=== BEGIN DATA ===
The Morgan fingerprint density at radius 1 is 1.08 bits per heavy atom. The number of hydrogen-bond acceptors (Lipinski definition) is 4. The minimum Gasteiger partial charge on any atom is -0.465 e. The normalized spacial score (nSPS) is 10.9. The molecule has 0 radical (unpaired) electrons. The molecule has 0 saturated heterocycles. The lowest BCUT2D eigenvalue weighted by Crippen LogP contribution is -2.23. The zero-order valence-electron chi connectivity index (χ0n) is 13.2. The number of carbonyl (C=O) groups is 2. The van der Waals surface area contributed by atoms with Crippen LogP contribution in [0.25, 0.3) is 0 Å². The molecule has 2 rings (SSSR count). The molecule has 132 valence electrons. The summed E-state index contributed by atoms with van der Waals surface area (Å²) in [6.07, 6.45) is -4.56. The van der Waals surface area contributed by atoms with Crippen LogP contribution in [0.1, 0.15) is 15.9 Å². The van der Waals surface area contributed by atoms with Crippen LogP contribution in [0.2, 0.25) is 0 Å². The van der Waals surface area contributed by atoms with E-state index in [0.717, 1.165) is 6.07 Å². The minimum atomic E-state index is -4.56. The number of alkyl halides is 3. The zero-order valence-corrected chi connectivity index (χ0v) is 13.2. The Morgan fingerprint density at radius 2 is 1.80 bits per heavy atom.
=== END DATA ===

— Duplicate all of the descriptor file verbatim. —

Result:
The Morgan fingerprint density at radius 1 is 1.08 bits per heavy atom. The number of hydrogen-bond acceptors (Lipinski definition) is 4. The minimum Gasteiger partial charge on any atom is -0.465 e. The normalized spacial score (nSPS) is 10.9. The molecule has 0 radical (unpaired) electrons. The molecule has 0 saturated heterocycles. The lowest BCUT2D eigenvalue weighted by Crippen LogP contribution is -2.23. The zero-order valence-electron chi connectivity index (χ0n) is 13.2. The number of carbonyl (C=O) groups is 2. The van der Waals surface area contributed by atoms with Crippen LogP contribution in [0.25, 0.3) is 0 Å². The molecule has 2 rings (SSSR count). The molecule has 132 valence electrons. The summed E-state index contributed by atoms with van der Waals surface area (Å²) in [6.07, 6.45) is -4.56. The van der Waals surface area contributed by atoms with Crippen LogP contribution in [0.1, 0.15) is 15.9 Å². The van der Waals surface area contributed by atoms with Crippen LogP contribution in [0.2, 0.25) is 0 Å². The van der Waals surface area contributed by atoms with E-state index in [0.717, 1.165) is 6.07 Å². The minimum atomic E-state index is -4.56. The number of alkyl halides is 3. The zero-order valence-corrected chi connectivity index (χ0v) is 13.2. The Morgan fingerprint density at radius 2 is 1.80 bits per heavy atom.